French aerospace firm Airbus has filed a patent for a revolutionary new 3D printing process that would make it possible to print out an entire aircraft's exteriors in one go from multiple metals – a feat that is definitely not possible today.
3D printing, also known as additive manufacturing, is a new technology that enables industries to manufacture materials much faster than the traditional injection moulding technique traditionally used.
Today, 3D printing is being used more and more in healthcare and to rapidly prototype designs in manufacturing, and there is a great interest in using 3D printed components to speed up production of aircraft and space rockets.
The 3D printing process described by Airbus in the patent filing involves using Selective Laser Sintering (SLS) – a 3D printing technology whereby a laser is used as a power source to sinter tiny powdered particles of materials like plastic, ceramic, glass or metal in order to bind it together to form a solid structure.
Speeding up aircraft component manufacturing
The process starts with a shell-like structure that is used as a base. A powder – either silicone, iron, copper, manganese, chromium, tin, vanadium, titanium, bismuth, gallium, lead, aluminium or zirconium – is placed on the structure and a laser beam is used to heat the structure and the powder together.
Once the shell-like structural component cools, the internal stress generated by the component causes it to bend to match the original structure, and then the process is repeated multiple times to add more materials on top.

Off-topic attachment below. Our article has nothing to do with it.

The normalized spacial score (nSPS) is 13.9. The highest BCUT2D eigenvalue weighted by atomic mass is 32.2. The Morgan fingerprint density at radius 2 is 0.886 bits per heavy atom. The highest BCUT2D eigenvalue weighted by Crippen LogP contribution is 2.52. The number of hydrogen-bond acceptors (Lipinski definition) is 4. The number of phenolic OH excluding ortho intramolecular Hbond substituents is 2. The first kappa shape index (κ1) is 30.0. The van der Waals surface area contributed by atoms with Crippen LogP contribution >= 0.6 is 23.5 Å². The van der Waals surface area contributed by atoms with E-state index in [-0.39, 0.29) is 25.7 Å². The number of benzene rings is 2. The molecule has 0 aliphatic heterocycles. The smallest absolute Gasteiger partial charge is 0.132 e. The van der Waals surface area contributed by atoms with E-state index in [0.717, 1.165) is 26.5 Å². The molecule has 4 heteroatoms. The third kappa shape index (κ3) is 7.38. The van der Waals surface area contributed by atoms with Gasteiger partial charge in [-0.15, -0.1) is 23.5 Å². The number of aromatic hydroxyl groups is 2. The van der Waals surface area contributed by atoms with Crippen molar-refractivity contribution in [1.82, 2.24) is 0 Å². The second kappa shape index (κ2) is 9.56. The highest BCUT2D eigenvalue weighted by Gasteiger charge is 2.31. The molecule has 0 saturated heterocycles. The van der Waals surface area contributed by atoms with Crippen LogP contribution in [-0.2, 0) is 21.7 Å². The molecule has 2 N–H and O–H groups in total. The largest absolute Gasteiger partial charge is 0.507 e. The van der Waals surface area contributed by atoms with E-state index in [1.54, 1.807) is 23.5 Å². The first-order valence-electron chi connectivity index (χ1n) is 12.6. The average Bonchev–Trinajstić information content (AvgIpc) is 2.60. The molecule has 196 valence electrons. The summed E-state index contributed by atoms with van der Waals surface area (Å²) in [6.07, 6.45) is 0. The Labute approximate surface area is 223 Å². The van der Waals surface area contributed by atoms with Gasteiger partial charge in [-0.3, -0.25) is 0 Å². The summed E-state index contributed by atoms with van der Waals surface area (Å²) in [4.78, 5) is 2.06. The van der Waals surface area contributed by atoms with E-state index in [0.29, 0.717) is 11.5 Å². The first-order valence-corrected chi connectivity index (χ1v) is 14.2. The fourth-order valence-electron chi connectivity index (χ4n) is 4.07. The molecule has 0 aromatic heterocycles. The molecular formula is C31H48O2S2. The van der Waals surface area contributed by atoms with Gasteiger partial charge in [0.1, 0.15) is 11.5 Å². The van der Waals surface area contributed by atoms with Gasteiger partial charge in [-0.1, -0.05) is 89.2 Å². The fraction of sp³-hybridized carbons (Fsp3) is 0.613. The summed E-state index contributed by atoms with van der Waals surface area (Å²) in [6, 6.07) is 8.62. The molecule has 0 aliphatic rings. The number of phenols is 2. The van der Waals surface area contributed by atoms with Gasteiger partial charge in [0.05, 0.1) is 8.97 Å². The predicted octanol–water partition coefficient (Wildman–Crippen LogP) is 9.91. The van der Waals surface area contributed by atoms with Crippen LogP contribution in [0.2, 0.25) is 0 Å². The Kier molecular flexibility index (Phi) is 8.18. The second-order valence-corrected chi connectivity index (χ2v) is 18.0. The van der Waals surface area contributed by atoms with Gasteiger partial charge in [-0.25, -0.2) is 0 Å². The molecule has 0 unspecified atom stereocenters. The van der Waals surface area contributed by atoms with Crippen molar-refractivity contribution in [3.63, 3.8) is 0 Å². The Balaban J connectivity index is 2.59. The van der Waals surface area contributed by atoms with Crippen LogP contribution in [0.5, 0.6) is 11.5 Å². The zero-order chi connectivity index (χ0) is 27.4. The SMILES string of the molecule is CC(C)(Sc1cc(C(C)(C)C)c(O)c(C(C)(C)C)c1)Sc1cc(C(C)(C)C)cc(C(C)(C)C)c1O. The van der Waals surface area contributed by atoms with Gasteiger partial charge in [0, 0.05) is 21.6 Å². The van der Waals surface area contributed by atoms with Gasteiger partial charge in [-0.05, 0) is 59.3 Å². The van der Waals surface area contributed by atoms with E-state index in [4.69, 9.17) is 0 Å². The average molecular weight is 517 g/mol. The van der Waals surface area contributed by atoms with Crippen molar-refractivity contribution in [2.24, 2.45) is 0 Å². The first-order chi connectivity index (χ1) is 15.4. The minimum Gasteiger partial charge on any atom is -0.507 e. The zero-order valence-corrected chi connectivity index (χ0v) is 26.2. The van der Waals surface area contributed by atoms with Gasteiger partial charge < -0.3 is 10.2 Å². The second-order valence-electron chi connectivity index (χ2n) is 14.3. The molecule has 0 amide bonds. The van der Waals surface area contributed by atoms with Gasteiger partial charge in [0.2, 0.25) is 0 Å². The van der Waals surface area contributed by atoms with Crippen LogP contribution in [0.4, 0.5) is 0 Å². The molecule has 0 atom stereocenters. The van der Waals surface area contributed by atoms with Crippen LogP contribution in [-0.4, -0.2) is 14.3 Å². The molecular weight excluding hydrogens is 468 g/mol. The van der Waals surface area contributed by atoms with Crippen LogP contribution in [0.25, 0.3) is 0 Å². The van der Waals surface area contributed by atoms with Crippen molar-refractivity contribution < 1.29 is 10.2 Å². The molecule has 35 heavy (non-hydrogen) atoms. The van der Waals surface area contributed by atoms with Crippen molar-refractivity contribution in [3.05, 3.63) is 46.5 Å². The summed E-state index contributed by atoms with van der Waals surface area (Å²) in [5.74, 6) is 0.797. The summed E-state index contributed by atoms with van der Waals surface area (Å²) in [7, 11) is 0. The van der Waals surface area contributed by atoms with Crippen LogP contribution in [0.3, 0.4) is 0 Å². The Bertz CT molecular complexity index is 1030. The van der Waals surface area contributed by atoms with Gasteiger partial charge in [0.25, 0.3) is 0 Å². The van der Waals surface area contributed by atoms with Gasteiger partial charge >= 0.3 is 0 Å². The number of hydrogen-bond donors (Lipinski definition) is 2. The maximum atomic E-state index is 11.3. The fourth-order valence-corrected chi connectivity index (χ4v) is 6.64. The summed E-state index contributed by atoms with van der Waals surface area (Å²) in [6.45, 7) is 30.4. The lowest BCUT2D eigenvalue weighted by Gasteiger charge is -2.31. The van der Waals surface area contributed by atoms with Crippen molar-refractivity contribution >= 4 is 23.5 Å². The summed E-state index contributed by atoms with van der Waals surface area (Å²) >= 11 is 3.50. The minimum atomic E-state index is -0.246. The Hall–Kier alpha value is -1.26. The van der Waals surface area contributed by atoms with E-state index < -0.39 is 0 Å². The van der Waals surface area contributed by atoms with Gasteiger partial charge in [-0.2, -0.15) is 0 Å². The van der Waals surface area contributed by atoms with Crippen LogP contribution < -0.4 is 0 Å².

Airbus explains that there will be different shell-like structures designed for different parents of the aeroplane – whether it's the aircraft's outer skin, or a part of an aircraft door, or the floor panel belonging to the aircraft's cargo hold.
So essentially, the patent doesn't mean that Airbus has suddenly figured out how to press a button and then 3D print out an entire aeroplane – that would be impossible.
But at the moment, each component that aerospace engineers want to create has to be painstakingly modelled in 3D on a computer, printed and then stress-tested to make sure that it is as strong as parts that are manufactured the traditional way. The Airbus method described in essence finds a way to make fast mass production possible, if it works, and it would still be faster than traditional processes.
Warning: 3D printed metal still has structural problems
Other aerospace companies are already experimenting with 3D printing – Boeing is using 3D printing to create fuel nozzles, sensors and fan turbine blades for its high tech Boeing 777x line of huge passenger airliners, while Lockheed Martin-Boeing joint venture United Launch Alliance (ULA) is testing plastic 3D printed parts on its Atlas V rockets.
However, a recent study by Carnegie Mellon University (CMU) cautions engineers to be wary of 3D printing metal. Researchers analysed 3D printed titanium parts with deep X rays and found that there are significant flaws when titanium metal powders are sintered together as gas can become trapped in the resulting liquid layer, creating porous bubbles within the final solidified metal part.
"Like any other metal, titanium has a certain amount of fatigue resistance until it cracks or breaks. The more porosity in the printed metal, the more its resistance to fatigue is decreased," said Anthony Rollett, professor of materials science and engineering at CMU and co-author of the study.
"Porosity was present in every piece. To us it was a surprise that it was always there. Our next step might be to ask if there is a better way to process the powder before printing."